Now, in these memories, it’s different than it was. I can really see how I was mistreated or exploited. And I can see how I caused pain and loss to another person, usually unintentionally or self-protectively or sometimes in denial because I was trying to get something else I really wanted. Most of these memories are about people I loved, or friends, or people I worked closely with. And suddenly all that pain we caused to each other is very clear, in a way it wasn’t before.

I think this clarity is because of the changes I’ve gone through in recovery from the terrible relationship from the biggest, cruelest exploiter I’ve ever known. That relationship caused me to stop avoiding the issue, and face the fact that his behavior caused me to be in profound pain. I couldn’t push it aside or minimize the sense of betrayal by blaming myself or claim that it didn’t matter. It did. There were real losses. And getting better after this relationship involved taking my own pain and losses seriously.

Well, the flip side of that, I think, is that I’m ready to be more aware of the pain around me. And to revisit these memories. I’m kind of shocked at how cold I was before, though I understand that it was defensive, and came from the fact that I had a lot of old pain from a dreadful childhood that I refused to deal with. I don’t hate myself for being so insensitive, but I do feel regretful about the waste involved. If I were the person I am now, a lot of this pain wouldn’t have happened — not on my side or on theirs.

One of the first stages of trauma management is denial. It doesn’t matter. I can deal with it. I’m not going to let it affect me. And if that’s as far as we’ve gotten in dealing with old pain, it creates a life with so many lies and confusion that it’s almost impossible not to create circumstances where we and other people get betrayed and hurt.

Like you, I deal with these memories by sending energy back into the past. I don’t ask for forgiveness, because I don’t want that. I want to change my influence on the situation and how it evolved for me and these people. So I send back love and affection and good wishes to them. I think both they and I deserved better, and I send back that idea as though it really could heal things.

I don’t know if that changes anything for anyone else, but it does change the quality of the memory for me. For the first time, I feel like I’m dealing with the emotional reality of these situations and reacting from a loving and healthy place. It settles me with them and myself. And more than that, it gives me some perspective on the needs and vulnerabilities that cause these situations to happen.

It also matches my belief that almost everyone, even my terrible ex, isn’t really focused on causing pain to other people. It’s collateral damage of trying to get their needs met, and most of us are somewhat damaged in ways that make our dealings with people more complicated and hidden than they need to be. In my new life, a key aspect of taking care of myself is telling the truth — about how I feel, what I want, how I hope things come out. That doesn’t always give other people exactly what they want, but it gets reality between us so we can sort things out with less sense of betrayal and loss.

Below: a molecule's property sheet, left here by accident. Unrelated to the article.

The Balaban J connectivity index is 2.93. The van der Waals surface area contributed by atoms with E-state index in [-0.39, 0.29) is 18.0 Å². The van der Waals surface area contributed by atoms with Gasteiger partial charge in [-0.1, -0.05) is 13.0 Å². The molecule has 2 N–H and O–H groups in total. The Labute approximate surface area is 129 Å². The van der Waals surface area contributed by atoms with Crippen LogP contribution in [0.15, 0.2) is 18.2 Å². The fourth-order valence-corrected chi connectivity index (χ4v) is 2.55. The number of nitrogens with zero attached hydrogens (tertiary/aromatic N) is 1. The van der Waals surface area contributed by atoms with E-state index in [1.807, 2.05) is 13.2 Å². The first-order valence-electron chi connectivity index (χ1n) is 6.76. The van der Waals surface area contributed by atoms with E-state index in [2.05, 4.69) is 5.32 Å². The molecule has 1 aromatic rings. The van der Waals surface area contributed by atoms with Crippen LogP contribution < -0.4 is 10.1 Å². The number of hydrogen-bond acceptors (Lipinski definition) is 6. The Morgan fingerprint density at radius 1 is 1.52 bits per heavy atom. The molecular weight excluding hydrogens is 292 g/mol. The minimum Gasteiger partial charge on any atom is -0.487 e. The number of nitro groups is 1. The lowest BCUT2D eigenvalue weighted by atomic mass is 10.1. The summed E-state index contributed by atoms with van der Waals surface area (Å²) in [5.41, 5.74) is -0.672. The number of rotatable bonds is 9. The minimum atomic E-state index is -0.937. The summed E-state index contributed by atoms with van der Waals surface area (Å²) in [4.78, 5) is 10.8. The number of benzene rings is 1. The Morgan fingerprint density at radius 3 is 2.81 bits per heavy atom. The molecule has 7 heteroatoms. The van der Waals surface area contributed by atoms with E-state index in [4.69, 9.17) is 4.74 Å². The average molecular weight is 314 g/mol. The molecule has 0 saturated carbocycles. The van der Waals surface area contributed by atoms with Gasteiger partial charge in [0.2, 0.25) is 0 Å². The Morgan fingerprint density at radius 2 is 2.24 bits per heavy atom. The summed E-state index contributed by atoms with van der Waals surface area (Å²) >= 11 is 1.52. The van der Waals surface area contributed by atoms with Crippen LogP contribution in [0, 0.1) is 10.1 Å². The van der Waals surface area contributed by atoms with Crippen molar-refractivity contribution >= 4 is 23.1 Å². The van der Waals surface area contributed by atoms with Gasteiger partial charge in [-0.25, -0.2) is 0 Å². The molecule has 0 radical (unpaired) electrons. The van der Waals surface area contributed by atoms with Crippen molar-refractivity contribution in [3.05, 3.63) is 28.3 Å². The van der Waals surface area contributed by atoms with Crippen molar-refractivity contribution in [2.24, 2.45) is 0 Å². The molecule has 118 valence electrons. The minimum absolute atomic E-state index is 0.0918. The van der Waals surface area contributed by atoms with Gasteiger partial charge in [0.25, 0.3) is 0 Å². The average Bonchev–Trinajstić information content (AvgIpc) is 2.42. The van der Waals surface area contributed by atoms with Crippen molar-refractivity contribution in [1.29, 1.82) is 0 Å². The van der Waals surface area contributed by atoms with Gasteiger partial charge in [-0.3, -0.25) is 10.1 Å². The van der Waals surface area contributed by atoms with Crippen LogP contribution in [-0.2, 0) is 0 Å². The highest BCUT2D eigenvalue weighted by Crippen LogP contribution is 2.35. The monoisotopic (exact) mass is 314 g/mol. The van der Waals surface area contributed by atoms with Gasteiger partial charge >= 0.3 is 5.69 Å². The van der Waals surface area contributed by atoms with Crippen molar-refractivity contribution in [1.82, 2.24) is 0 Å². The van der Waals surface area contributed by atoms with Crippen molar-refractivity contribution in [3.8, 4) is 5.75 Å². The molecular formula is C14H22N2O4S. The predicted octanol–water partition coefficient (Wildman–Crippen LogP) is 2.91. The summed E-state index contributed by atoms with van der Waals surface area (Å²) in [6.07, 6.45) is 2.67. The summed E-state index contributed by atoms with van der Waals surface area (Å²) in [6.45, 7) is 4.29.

Not everything works out to happily ever after. But the quality of the journey is actually more important. Treating ourselves with compassion and respect leads to treating other people that way too. Throwing that tender energy back to clear up the messier moments of the past really seems to help.

Divorced from Gaslighter

My ex was living the dream life with his third wife in a beautiful overseas location when he had a massive heart attack while walking down the street. If he had been in the USA, he might have gotten to the hospital fast enough to have been saved, but he was DOA at the hospital in his foreign location. The whole time we were married, he never stopped trying to figure out a way to move overseas. About five years after our divorce, he finally made it happen. Kind of ironic that his disdain for America led him to live in a country with less emphasis on emergency medicine.

When we were married, I always envied his ability to eat five potato chips or two cookies and then STOP. He never gained an ounce from what he weighed in college. He ate very healthy meals, was a light drinker (wine with dinner, or an occasional gourmet beer), he went to the doctor whenever he had a problem, which was rarely, got regular dental check-ups and flossed his teeth every day. He also did some moderate exercise almost every single day.

The attorney who handled my divorce over twenty years ago told me that he had encountered many people like my ex over the years, and NONE of them ever ended up truly happy. For my ex, his “perfectionism” which he was so proud of made it impossible for him to appreciate anything or anybody for any length of time. No matter what he had, there was always “something better” that he felt he couldn’t live without. I did talk to his second wife on a couple of occasions, and she, too, was filled with despair while married to him. His selfishness knew no bounds — he used everybody he met.

Massive sense of entitlement followed by massive heart attack. Dead at 55.

Louise

Divorced from Gaslighter:

Did this just happen? It was probably a hereditary condition.